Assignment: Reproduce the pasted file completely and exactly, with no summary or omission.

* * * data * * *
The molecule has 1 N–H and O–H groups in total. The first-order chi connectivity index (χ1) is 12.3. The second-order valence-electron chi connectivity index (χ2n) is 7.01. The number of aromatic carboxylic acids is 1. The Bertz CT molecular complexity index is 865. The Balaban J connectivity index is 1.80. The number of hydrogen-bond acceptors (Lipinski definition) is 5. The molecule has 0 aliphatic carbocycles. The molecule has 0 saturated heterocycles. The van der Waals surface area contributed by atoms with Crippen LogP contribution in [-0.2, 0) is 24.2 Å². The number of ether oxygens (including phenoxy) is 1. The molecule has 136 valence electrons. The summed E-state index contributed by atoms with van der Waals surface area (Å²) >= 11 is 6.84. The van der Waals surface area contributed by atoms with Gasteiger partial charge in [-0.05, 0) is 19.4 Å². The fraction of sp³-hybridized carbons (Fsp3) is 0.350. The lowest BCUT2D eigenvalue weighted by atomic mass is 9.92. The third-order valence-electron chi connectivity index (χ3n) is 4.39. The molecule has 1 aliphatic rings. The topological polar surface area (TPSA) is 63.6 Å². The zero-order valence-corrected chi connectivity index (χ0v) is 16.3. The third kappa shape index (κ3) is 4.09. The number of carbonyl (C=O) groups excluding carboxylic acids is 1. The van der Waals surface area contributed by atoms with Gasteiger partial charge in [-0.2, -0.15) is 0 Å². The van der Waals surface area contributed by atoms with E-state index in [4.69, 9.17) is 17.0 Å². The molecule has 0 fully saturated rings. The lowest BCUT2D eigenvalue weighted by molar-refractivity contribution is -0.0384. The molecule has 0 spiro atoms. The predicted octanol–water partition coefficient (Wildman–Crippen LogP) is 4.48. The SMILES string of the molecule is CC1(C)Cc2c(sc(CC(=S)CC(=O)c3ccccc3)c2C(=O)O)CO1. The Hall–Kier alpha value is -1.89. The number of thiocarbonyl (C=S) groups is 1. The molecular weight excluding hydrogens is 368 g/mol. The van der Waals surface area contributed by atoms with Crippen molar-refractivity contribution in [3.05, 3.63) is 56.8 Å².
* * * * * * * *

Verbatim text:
The molecule has 1 N–H and O–H groups in total. The first-order chi connectivity index (χ1) is 12.3. The second-order valence-electron chi connectivity index (χ2n) is 7.01. The number of aromatic carboxylic acids is 1. The Bertz CT molecular complexity index is 865. The Balaban J connectivity index is 1.80. The number of hydrogen-bond acceptors (Lipinski definition) is 5. The molecule has 0 aliphatic carbocycles. The molecule has 0 saturated heterocycles. The van der Waals surface area contributed by atoms with Crippen LogP contribution in [-0.2, 0) is 24.2 Å². The number of ether oxygens (including phenoxy) is 1. The molecule has 136 valence electrons. The summed E-state index contributed by atoms with van der Waals surface area (Å²) >= 11 is 6.84. The van der Waals surface area contributed by atoms with Gasteiger partial charge in [-0.05, 0) is 19.4 Å². The fraction of sp³-hybridized carbons (Fsp3) is 0.350. The lowest BCUT2D eigenvalue weighted by atomic mass is 9.92. The third-order valence-electron chi connectivity index (χ3n) is 4.39. The molecule has 1 aliphatic rings. The topological polar surface area (TPSA) is 63.6 Å². The zero-order valence-corrected chi connectivity index (χ0v) is 16.3. The third kappa shape index (κ3) is 4.09. The number of carbonyl (C=O) groups excluding carboxylic acids is 1. The van der Waals surface area contributed by atoms with Gasteiger partial charge in [-0.2, -0.15) is 0 Å². The van der Waals surface area contributed by atoms with E-state index in [4.69, 9.17) is 17.0 Å². The molecule has 0 fully saturated rings. The lowest BCUT2D eigenvalue weighted by molar-refractivity contribution is -0.0384. The molecule has 0 spiro atoms. The predicted octanol–water partition coefficient (Wildman–Crippen LogP) is 4.48. The SMILES string of the molecule is CC1(C)Cc2c(sc(CC(=S)CC(=O)c3ccccc3)c2C(=O)O)CO1. The Hall–Kier alpha value is -1.89. The number of thiocarbonyl (C=S) groups is 1. The molecular weight excluding hydrogens is 368 g/mol. The van der Waals surface area contributed by atoms with Crippen molar-refractivity contribution in [3.05, 3.63) is 56.8 Å².